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Any nonzero natural number n can be factored into primes, written as a product of primes or powers of primes. Moreover, this factorization is unique except for a possible reordering of the factors.

Pls give me the example of bold face text because i am not sure what does it exactly means.

Thanks

It's called the fundamental theorem of arithmetic (or the unique-prime-factorization theorem) which states that any integer greater than 1 can be written as a unique product of prime numbers.

For example: 60=2^2*3*5 --> 60 can be written as a product of primes (powers of primes) only in this unique way (you can just reorder the multiples and write 3*2^2*5 or 2^2*5*3 ...).
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thank you for the great post. I currently use the GMAT Toolkit app, which I highly recommend, when can I expect this update? In addition, when will the Manhattan GMAT books be updated to the app?

Thanks for your words! 1.6.0 update is available for download. Just get it, go to Store and you can buy any of 10 famous Manhattan GMAT books.

Let me know if you have any questions.

OrenY wrote:

thank you for the great post. I currently use the GMAT Toolkit app, which I highly recommend, when can I expect this update? In addition, when will the Manhattan GMAT books be updated to the app?

is this always true? The product of n consecutive integers is always divisible by n!. Given consecutive integers: . The product of 3*4*5*6 is 360, which is divisible by 4!=24.

for example, n=10 and the first number starts at 100000, then this rule doesn't hold.

Hi, thanks for the great summary. BTW, do you have a list of questions (just question number) in OG12 + Quant Review 2nd edition to practice, just like the Triangles and Circle section?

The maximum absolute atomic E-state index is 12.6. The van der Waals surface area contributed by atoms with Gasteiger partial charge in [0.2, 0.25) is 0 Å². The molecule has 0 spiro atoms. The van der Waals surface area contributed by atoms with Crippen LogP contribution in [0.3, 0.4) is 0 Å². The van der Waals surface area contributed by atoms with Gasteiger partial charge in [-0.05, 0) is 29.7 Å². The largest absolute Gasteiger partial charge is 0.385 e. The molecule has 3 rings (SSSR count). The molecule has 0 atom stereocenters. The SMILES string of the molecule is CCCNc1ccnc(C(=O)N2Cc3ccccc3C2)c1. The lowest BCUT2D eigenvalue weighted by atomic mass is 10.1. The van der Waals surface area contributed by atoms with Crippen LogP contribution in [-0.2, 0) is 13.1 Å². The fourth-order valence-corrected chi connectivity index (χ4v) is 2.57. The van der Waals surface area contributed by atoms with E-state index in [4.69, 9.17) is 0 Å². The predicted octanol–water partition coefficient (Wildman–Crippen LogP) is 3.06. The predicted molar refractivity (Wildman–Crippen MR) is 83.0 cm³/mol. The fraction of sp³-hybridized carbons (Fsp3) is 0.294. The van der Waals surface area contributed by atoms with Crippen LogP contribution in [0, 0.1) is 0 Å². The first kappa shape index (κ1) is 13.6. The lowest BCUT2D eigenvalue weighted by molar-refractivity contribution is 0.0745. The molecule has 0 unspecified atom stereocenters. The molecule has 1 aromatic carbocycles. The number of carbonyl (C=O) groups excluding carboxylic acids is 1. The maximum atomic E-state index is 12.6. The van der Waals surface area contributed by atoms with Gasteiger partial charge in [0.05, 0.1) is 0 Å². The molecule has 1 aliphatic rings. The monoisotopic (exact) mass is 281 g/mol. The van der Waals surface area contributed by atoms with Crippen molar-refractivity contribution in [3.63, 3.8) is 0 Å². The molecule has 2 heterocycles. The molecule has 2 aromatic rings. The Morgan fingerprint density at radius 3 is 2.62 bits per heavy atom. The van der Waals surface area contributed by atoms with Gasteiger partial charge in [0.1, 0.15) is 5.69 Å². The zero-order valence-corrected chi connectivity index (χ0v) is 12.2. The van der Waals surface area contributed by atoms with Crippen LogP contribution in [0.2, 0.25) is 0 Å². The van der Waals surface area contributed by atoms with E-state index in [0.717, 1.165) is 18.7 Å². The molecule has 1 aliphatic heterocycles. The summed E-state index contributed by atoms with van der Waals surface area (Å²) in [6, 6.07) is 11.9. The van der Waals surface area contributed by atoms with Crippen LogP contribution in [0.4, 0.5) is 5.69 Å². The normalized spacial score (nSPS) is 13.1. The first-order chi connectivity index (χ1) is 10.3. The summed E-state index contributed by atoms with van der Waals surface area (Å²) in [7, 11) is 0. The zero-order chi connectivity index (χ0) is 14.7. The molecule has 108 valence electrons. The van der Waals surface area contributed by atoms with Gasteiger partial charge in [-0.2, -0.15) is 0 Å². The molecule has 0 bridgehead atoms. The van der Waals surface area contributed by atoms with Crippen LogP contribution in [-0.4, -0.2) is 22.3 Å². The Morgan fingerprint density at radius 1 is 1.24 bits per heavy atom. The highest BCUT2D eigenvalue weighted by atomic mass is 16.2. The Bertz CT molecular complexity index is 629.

"There is no alternative to hard work. If you don't do it now, you'll probably have to do it later. If you didn't need it now, you probably did it earlier. But there is no escaping it."

Exponents and divisibility: \(a^n-b^n\) is ALWAYS divisible by \(a-b\). \(a^n-b^n\) is divisible by \(a+b\) if \(n\) is even. \(a^n + b^n\) is divisible by \(a+b\) if \(n\) is odd, and not divisible by a+b if n is even.

Hello, Bunuel. Great post!

Do you have an example problem in which this applies. I plugged in numbers to understand the concept I was just curious about the application and seeing this in action. Thanks.

Exponents and divisibility: \(a^n-b^n\) is ALWAYS divisible by \(a-b\). \(a^n-b^n\) is divisible by \(a+b\) if \(n\) is even. \(a^n + b^n\) is divisible by \(a+b\) if \(n\) is odd, and not divisible by a+b if n is even.

Hello, Bunuel. Great post!

Do you have an example problem in which this applies. I plugged in numbers to understand the concept I was just curious about the application and seeing this in action. Thanks.

Exponents and divisibility: \(a^n-b^n\) is ALWAYS divisible by \(a-b\). \(a^n-b^n\) is divisible by \(a+b\) if \(n\) is even. \(a^n + b^n\) is divisible by \(a+b\) if \(n\) is odd, and not divisible by a+b if n is even.

Hello, Bunuel. Great post!

Do you have an example problem in which this applies. I plugged in numbers to understand the concept I was just curious about the application and seeing this in action. Thanks.

Check this:

Awesome! Thanks. That's definitely above my level but good practice no doubt.

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